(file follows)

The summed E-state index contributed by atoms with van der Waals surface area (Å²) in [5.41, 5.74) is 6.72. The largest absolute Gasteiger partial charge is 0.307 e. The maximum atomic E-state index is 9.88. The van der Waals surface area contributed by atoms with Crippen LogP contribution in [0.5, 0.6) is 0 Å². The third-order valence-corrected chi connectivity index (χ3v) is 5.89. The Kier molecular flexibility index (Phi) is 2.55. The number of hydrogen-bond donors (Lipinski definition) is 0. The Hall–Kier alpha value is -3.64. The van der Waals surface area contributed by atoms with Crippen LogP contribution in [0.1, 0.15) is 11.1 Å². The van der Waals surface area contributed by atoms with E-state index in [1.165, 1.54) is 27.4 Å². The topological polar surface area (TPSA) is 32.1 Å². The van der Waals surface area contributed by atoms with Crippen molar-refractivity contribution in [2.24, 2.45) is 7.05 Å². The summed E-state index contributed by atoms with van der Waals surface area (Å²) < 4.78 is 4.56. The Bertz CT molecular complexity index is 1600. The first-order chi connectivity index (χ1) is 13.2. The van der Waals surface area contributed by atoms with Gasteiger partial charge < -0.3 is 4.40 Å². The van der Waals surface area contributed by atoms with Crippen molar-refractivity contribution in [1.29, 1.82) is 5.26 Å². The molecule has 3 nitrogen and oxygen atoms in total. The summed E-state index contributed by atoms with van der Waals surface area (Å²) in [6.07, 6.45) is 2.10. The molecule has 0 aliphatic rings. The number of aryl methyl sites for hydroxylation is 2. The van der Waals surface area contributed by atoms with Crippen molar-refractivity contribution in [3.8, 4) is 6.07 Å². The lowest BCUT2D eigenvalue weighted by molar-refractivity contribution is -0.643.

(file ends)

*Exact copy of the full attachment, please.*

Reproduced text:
The summed E-state index contributed by atoms with van der Waals surface area (Å²) in [5.41, 5.74) is 6.72. The largest absolute Gasteiger partial charge is 0.307 e. The maximum atomic E-state index is 9.88. The van der Waals surface area contributed by atoms with Crippen LogP contribution in [0.5, 0.6) is 0 Å². The third-order valence-corrected chi connectivity index (χ3v) is 5.89. The Kier molecular flexibility index (Phi) is 2.55. The number of hydrogen-bond donors (Lipinski definition) is 0. The Hall–Kier alpha value is -3.64. The van der Waals surface area contributed by atoms with Crippen LogP contribution in [0.1, 0.15) is 11.1 Å². The van der Waals surface area contributed by atoms with E-state index in [1.165, 1.54) is 27.4 Å². The topological polar surface area (TPSA) is 32.1 Å². The van der Waals surface area contributed by atoms with Crippen molar-refractivity contribution in [2.24, 2.45) is 7.05 Å². The summed E-state index contributed by atoms with van der Waals surface area (Å²) < 4.78 is 4.56. The Bertz CT molecular complexity index is 1600. The first-order chi connectivity index (χ1) is 13.2. The van der Waals surface area contributed by atoms with Gasteiger partial charge < -0.3 is 4.40 Å². The van der Waals surface area contributed by atoms with Crippen molar-refractivity contribution in [1.29, 1.82) is 5.26 Å². The molecule has 3 nitrogen and oxygen atoms in total. The summed E-state index contributed by atoms with van der Waals surface area (Å²) in [6.07, 6.45) is 2.10. The molecule has 0 aliphatic rings. The number of aryl methyl sites for hydroxylation is 2. The van der Waals surface area contributed by atoms with Crippen molar-refractivity contribution in [3.8, 4) is 6.07 Å². The lowest BCUT2D eigenvalue weighted by molar-refractivity contribution is -0.643.